On the first point of developing a navigation algorithm, he's absolutely correct. While it can be done today, nobody with resources adequate for this task is going to put them on such a niche application. However, who said that an algorithm needs to be written? Currently, we develop algorithms to compensate for the fact that computers are so much slower than a human brain. That will only be true for another decade or two. Once computers are matching us in speed, there will be no (or at least greatly lessened) need to write algorithms. Computers will be able to solve problems the way we do: trial and error with feedback. Exposing a neural net to several thousand maps with routes taken by WOC-level orienteers would give an excellent set of base rules that could then be honed through actual competition. This is not particularly hard to do. Assuming that one will be able to purchase "off the shelf" neural nets that can be used to make decisions based on visual patterns, any amateur programmer would be able to do this with a few months of concerted effort.

The packaging of the system is a non-issue in my mind. I expect that peripheral device and knowledge implants will be available by 2020 and fairly common by 2030. Excluding such things from competition will mean excluding a significant chunk of the population.

Scanning the map at the start is probably the biggest current limitation, but the easiest one to solve in 5-10 years time. Consider what's happened to the digital camera market in the past 5 years. We just bought Yaya a digital camera for Christmas. For $50 we got a camera in a weather and shock resistance package that a four-year-old can easily operate. The images rival the very best digital rendering from earlier this decade. Just as we correct for distortions by taking repeated glances at the map, the interpretation algorithm could use multiple images to reduce problems with the capture.

The bit about voice feedback is valid; that wasn't a good example. My point was that the information doesn't need to flow in just one direction. The navigation program should be viewed more as a partner with whom you converse. Depending on the implementation, the mode of communication may or may not be verbal and could range over any number of topics, just as teammates discuss many aspects of the race in team events. Whether the program would also be willing to talk about all the irrelevant stuff that comes up at 3AM when you're just trying to keep the team awake will be a deferred design decision.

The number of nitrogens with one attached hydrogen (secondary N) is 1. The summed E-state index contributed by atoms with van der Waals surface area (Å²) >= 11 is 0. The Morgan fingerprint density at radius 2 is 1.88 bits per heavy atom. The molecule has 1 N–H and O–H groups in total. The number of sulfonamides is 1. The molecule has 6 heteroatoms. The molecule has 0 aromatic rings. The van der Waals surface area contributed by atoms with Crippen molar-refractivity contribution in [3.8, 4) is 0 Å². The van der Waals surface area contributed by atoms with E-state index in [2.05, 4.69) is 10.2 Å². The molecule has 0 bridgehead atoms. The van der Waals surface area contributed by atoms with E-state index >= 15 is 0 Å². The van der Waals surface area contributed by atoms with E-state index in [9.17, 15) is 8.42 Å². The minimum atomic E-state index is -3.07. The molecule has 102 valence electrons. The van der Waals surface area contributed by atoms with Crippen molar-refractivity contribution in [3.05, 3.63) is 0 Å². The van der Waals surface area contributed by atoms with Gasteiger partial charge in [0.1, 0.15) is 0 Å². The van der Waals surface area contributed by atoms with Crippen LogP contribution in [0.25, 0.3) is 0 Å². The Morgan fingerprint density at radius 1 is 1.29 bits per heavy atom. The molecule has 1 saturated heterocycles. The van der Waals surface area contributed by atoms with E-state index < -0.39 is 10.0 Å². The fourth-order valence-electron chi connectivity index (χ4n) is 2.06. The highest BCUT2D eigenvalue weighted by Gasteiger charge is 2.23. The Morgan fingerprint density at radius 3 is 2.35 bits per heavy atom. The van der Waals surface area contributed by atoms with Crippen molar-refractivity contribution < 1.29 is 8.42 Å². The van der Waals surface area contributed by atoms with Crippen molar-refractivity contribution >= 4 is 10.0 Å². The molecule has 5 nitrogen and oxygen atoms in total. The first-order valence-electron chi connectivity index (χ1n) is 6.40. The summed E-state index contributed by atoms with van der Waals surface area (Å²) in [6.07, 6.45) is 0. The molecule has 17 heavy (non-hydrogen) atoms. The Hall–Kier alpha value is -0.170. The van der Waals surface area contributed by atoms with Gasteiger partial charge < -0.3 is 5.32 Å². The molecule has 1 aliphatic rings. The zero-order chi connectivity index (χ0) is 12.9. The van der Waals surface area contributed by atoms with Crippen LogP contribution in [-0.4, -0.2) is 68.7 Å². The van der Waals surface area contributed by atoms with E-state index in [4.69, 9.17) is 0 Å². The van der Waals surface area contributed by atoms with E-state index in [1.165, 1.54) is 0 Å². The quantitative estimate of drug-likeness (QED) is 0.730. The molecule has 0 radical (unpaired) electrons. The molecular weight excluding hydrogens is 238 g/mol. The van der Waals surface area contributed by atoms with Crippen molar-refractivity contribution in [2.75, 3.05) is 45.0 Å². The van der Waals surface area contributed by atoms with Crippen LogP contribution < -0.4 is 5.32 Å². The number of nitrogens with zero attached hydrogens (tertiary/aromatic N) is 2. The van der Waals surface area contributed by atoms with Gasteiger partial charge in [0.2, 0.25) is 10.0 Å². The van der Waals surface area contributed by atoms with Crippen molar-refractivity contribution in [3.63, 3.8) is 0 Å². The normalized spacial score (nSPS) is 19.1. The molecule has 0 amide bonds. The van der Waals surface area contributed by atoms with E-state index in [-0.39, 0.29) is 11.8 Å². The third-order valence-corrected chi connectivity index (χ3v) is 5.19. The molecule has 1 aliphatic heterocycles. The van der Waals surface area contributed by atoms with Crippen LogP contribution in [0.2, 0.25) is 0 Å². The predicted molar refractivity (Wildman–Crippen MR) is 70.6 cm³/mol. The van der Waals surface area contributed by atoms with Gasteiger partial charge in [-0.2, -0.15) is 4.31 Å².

So back to the big question: what to do? In general, there are three approaches. The first is to pretend that this stuff isn't coming. That's what we're doing now and I think it will result in the collapse of the sport if followed for too much longer. The other two are to fight technology or to embrace it. I'll look at each in the next few days.

12/23/07 Fight it

Let's examine the preservationist (or, if you prefer, Luddite) road first. I'm going to take the following points as axiomatic in 10 years time, though some would debate them:

  • Computers will navigate better than people. By "navigate," I mean the ability to know where you are at any given time and which direction you should proceed. This point could be debated today (though I'd certainly be willing to defend it), but it will be indisputable in 10 years.
  • Computers dedicated to solving problems in a reasonably narrow domain (such as navigation), will be able to make good decisions faster than people.